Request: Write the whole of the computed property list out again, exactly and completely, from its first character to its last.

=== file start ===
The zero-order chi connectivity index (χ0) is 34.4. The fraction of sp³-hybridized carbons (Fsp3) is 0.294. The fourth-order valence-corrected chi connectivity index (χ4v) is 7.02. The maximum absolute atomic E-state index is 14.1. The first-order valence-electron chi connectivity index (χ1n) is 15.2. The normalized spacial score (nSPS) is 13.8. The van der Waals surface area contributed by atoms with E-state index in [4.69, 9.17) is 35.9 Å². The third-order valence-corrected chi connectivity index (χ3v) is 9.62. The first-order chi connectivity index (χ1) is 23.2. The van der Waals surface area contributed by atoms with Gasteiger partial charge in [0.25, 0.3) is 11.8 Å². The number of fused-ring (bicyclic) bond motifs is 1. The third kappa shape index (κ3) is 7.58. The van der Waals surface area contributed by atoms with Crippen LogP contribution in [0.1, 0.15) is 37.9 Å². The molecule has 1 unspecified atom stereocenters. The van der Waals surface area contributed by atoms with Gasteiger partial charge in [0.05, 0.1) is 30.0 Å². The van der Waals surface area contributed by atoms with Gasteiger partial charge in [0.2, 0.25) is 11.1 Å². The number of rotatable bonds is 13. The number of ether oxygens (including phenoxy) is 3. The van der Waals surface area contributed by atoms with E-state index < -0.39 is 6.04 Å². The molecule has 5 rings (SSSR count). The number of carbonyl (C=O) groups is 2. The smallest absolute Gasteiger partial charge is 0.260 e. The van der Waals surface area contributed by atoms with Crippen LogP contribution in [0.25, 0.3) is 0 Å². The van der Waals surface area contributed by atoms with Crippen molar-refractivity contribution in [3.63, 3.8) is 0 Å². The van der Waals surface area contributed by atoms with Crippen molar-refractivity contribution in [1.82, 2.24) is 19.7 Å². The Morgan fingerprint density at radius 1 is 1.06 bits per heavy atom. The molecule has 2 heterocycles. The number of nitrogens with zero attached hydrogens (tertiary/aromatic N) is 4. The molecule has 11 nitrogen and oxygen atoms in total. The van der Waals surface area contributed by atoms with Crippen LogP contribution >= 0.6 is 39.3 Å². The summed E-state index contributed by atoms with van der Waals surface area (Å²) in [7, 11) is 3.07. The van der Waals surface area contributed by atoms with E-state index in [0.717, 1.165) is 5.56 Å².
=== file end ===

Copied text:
The zero-order chi connectivity index (χ0) is 34.4. The fraction of sp³-hybridized carbons (Fsp3) is 0.294. The fourth-order valence-corrected chi connectivity index (χ4v) is 7.02. The maximum absolute atomic E-state index is 14.1. The first-order valence-electron chi connectivity index (χ1n) is 15.2. The normalized spacial score (nSPS) is 13.8. The van der Waals surface area contributed by atoms with E-state index in [4.69, 9.17) is 35.9 Å². The third-order valence-corrected chi connectivity index (χ3v) is 9.62. The first-order chi connectivity index (χ1) is 23.2. The van der Waals surface area contributed by atoms with Gasteiger partial charge in [0.25, 0.3) is 11.8 Å². The number of fused-ring (bicyclic) bond motifs is 1. The third kappa shape index (κ3) is 7.58. The van der Waals surface area contributed by atoms with Crippen LogP contribution in [0.1, 0.15) is 37.9 Å². The molecule has 1 unspecified atom stereocenters. The van der Waals surface area contributed by atoms with Gasteiger partial charge in [0.05, 0.1) is 30.0 Å². The van der Waals surface area contributed by atoms with Gasteiger partial charge in [0.2, 0.25) is 11.1 Å². The number of rotatable bonds is 13. The number of ether oxygens (including phenoxy) is 3. The van der Waals surface area contributed by atoms with E-state index < -0.39 is 6.04 Å². The molecule has 5 rings (SSSR count). The number of carbonyl (C=O) groups is 2. The smallest absolute Gasteiger partial charge is 0.260 e. The van der Waals surface area contributed by atoms with Crippen LogP contribution in [0.25, 0.3) is 0 Å². The van der Waals surface area contributed by atoms with Crippen molar-refractivity contribution in [3.63, 3.8) is 0 Å². The van der Waals surface area contributed by atoms with Crippen molar-refractivity contribution in [1.82, 2.24) is 19.7 Å². The Morgan fingerprint density at radius 1 is 1.06 bits per heavy atom. The molecule has 2 heterocycles. The number of nitrogens with zero attached hydrogens (tertiary/aromatic N) is 4. The molecule has 11 nitrogen and oxygen atoms in total. The van der Waals surface area contributed by atoms with Crippen LogP contribution >= 0.6 is 39.3 Å². The summed E-state index contributed by atoms with van der Waals surface area (Å²) in [7, 11) is 3.07. The van der Waals surface area contributed by atoms with E-state index in [0.717, 1.165) is 5.56 Å².